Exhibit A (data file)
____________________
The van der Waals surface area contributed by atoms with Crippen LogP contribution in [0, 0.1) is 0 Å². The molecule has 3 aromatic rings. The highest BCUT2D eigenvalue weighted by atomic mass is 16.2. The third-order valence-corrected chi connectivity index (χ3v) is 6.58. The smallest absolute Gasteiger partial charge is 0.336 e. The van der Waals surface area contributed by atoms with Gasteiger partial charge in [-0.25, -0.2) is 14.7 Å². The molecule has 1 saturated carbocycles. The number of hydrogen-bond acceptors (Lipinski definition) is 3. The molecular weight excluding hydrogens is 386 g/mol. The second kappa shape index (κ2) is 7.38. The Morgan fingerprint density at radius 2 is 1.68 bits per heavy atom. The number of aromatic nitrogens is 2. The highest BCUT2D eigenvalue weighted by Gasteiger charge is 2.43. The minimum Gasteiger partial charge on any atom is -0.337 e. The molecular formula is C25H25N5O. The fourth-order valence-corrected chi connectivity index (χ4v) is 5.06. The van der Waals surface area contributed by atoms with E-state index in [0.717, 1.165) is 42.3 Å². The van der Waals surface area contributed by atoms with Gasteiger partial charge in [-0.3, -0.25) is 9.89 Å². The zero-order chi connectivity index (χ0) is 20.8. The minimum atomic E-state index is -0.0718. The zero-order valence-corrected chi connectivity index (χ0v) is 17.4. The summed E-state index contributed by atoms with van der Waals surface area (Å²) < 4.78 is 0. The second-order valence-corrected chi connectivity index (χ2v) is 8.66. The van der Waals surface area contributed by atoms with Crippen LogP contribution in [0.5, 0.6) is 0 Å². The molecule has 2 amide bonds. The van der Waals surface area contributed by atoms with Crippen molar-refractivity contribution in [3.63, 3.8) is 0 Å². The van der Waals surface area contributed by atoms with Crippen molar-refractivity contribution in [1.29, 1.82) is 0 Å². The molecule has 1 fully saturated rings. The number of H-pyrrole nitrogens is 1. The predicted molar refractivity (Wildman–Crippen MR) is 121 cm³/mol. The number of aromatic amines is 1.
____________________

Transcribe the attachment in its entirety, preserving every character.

The van der Waals surface area contributed by atoms with Crippen LogP contribution in [0, 0.1) is 0 Å². The molecule has 3 aromatic rings. The highest BCUT2D eigenvalue weighted by atomic mass is 16.2. The third-order valence-corrected chi connectivity index (χ3v) is 6.58. The smallest absolute Gasteiger partial charge is 0.336 e. The van der Waals surface area contributed by atoms with Gasteiger partial charge in [-0.25, -0.2) is 14.7 Å². The molecule has 1 saturated carbocycles. The number of hydrogen-bond acceptors (Lipinski definition) is 3. The molecular weight excluding hydrogens is 386 g/mol. The second kappa shape index (κ2) is 7.38. The Morgan fingerprint density at radius 2 is 1.68 bits per heavy atom. The number of aromatic nitrogens is 2. The highest BCUT2D eigenvalue weighted by Gasteiger charge is 2.43. The minimum Gasteiger partial charge on any atom is -0.337 e. The molecular formula is C25H25N5O. The fourth-order valence-corrected chi connectivity index (χ4v) is 5.06. The van der Waals surface area contributed by atoms with E-state index in [0.717, 1.165) is 42.3 Å². The van der Waals surface area contributed by atoms with Gasteiger partial charge in [-0.3, -0.25) is 9.89 Å². The zero-order chi connectivity index (χ0) is 20.8. The minimum atomic E-state index is -0.0718. The zero-order valence-corrected chi connectivity index (χ0v) is 17.4. The summed E-state index contributed by atoms with van der Waals surface area (Å²) < 4.78 is 0. The second-order valence-corrected chi connectivity index (χ2v) is 8.66. The van der Waals surface area contributed by atoms with Crippen LogP contribution in [0.5, 0.6) is 0 Å². The molecule has 2 amide bonds. The van der Waals surface area contributed by atoms with Crippen molar-refractivity contribution in [3.63, 3.8) is 0 Å². The van der Waals surface area contributed by atoms with Crippen molar-refractivity contribution in [1.29, 1.82) is 0 Å². The molecule has 1 fully saturated rings. The number of H-pyrrole nitrogens is 1. The predicted molar refractivity (Wildman–Crippen MR) is 121 cm³/mol. The number of aromatic amines is 1.